I’ll be giving away a dozen Charter Member Stonekettle Station shirts (customized to the winner’s size and color preference. Also note: Charter Member shirts can only be gotten via this process, they are unique and are not available elsewhere. See the footnote below regarding shirts) and at least three signed copies of Alternate Truths – the best-selling political anthology which contains my short story: Gettysburg.
Any subscriber who donates any amount via the PayPal DONATION BUTTON between those dates will be put in the running for one of those prizes.
Winners will be announced July 20th, 2017.
To donate, click on the “Donation” button, either embedded in the text below or on the upper right side of this screen and follow the directions.
You may enter more than once. Each donation will be counted as a unique subscription.
If you’ve already donated to Stonekettle Station this month, you’re already on the subscription list.
Those of you who already donate via an automatic monthly payment, you’ll be entered automatically in the giveaway. (See the footnote below for additional information regarding automatic reoccurring donations)
Legal Disclaimer: To be clear, this is not a lottery or a raffle. Donations are voluntary subscription fees specifically in support of this blog and the associated social media feeds and conducted in accordance with state and federal law.
That is: you’re paying for content not a chance to win something.
I am not claiming any tax-exempt status or charity. Donations are considered business income and I pay all applicable state and federal taxes on that income and I have the records to prove it.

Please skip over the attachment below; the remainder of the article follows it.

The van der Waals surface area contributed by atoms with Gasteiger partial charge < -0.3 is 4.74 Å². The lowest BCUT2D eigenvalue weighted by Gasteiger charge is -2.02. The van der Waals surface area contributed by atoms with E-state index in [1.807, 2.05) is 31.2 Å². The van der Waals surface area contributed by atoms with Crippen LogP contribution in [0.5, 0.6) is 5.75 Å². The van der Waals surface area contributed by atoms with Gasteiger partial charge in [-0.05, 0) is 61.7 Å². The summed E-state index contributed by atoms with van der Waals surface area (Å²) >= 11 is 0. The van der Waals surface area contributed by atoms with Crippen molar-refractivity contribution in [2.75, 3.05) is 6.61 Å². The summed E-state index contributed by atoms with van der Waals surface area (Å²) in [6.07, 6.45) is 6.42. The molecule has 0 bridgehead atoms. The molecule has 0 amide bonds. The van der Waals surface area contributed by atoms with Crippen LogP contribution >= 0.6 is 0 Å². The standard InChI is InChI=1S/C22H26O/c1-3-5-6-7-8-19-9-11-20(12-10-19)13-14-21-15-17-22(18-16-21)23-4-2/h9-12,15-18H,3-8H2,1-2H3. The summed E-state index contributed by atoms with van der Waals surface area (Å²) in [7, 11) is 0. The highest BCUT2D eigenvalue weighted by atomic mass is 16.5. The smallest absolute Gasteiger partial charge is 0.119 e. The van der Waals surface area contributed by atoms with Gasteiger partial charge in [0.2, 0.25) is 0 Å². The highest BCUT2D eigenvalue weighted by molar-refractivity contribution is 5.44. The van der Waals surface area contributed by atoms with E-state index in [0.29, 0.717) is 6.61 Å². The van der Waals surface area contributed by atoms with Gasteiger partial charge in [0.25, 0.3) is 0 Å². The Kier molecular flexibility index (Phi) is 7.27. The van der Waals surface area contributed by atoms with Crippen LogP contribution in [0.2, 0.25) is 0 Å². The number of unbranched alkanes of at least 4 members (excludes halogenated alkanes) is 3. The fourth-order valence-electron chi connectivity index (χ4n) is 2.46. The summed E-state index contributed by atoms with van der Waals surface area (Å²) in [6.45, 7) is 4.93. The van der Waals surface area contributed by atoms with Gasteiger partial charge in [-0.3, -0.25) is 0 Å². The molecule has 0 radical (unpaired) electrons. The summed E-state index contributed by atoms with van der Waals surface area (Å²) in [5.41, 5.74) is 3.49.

The items I give away are my intellectual property, created and paid for by me. As such I chose to randomly gift them to supporters, just as I give away my custom made pens to my fellow writers. The giveaway list is generated randomly from voluntary subscriptions, since I have no other way to determine who readers are. You are not donating for a chance to win a prize, you’re paying for the content of this blog and my associated social media feeds and I’m using this opportunity to give something back other than just my usual blog essays, Facebook posts, and Tweets.
As always, thank you for your support.
1. Shirts: I recently acceded to reader requests and began selling Stonekettle Station T-Shirts. There were some production problems with a few shirts in the original run. This is to be expected of a new process from a small business. Especially in the volume we’re suddenly doing. Anyone who purchased a shirt and who experienced a problem needs only to contact the vender via her Etsy site and it will be fixed. That said, we’ve made a number of improvements to the process. All future shirts, including the Charter Member special additions, will be created using this new improved process. New shirts will be available for purchase later this month. I’ll put up posts here and on Facebook telling you how you can get one for yourself.
2. Reoccurring Payments: If you’ve set up a monthly donation via PayPal and you suddenly realize it’s been cancelled, that’s not me rejecting your money (because I would never do that. I need the money and I’m not too proud to say so). Likely it’s something to do with the PayPal process, usually your card has expired. I have no control over that.